But I also want to suggest Fundamorphosis to those of you who watch Fox news every day, listen to Christian radio, attend a "Bible Believing church", and sincerely pray that the world become the same kind of Christian as you. You can't imagine how a real Christian could vote Democrat. Your conscience would never allow you to drink a beer at dinner or casually use an expletive. You fear for your children in such a dark and godless world.  You are vigilantly involved in your church and deeply immersed in the rhythms of your traditions. I want you to know that Robb is not trying to change your mind. Fundamorphosis is not an appeal to be just like us. It is a story, an explanation, of what it is like to be here.  What it is like to ask the questions and to live with the consequences of what you believe.  You may not agree, but maybe it will help you understand your child who is gay. Or your co-workers who just got another tatoo.  Or the people who are leaving your church and never coming back. Or the people who would never come there in the first place.   Robb and I have been there. We have a deep love and hope for you and your faith journey too.






6 comments:

jess said...

You are one of my favorite Christians on facebook and in life. :) If we lived in your town we would go to your church. :)

Vanessa said...

Jess, you are one the people that makes me certain of God and his love for me. I would settle for getting to meet you in person!

Journay through Life said...

Your words sound much like the Jesus Movement of the 60's. You should check the history out of Calvary Chapel's which spawned from the Jesus Movement.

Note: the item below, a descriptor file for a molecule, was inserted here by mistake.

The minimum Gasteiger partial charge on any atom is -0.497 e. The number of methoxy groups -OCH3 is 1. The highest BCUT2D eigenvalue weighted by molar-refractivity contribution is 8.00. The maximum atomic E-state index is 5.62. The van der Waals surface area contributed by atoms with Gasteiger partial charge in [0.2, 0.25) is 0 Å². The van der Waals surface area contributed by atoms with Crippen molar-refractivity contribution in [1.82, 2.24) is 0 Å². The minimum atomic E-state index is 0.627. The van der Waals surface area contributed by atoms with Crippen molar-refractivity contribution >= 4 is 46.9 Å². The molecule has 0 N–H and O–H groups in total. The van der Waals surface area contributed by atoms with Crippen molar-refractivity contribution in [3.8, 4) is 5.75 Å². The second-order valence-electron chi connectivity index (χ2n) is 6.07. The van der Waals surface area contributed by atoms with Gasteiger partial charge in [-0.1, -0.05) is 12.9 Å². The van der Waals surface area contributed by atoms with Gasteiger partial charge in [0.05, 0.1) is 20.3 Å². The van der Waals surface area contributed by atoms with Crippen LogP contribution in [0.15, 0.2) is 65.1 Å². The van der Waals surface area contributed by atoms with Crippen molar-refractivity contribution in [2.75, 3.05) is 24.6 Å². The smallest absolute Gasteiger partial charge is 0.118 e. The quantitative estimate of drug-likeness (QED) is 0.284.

Robin said...

Great blog Vanessa. I see Robb finally asked you "please." I want to add that I am neither a fundamentalist nor one of the unchurched. I come from outside the tradition.

It was so gratifying to see that people inside fundamentalism have the same questions I do. Their pat answers never rang true, and that really turned me (and lots of other people) off.

But Robb's book has really helped me to see that fundamentalism is a movement of love and true desire to do God's will.

At the same time, his willingness to admit he did not have all the answers, combined with his authentic and blatant love for Christ, has finally allowed me to sit more comfortably in my questions.

As Robb communicates so well in this book, questions are not blocks to faith. They are invitations in.

Vanessa, I guess you know you're next. You said your story would be different but similar. How intriguing...

natalie said...

oh, lady. tears here :) thankful for you & robb. your relationship together & your leadership at church has forever changed my life. love you both! p.s. luke is hogging the book... i can't wait to read it!

Holly said...

Good point about reading the book to help people understand their loved ones better. Brian Mc. helped me understand the direction Derek was headed years ago and I am so very grateful.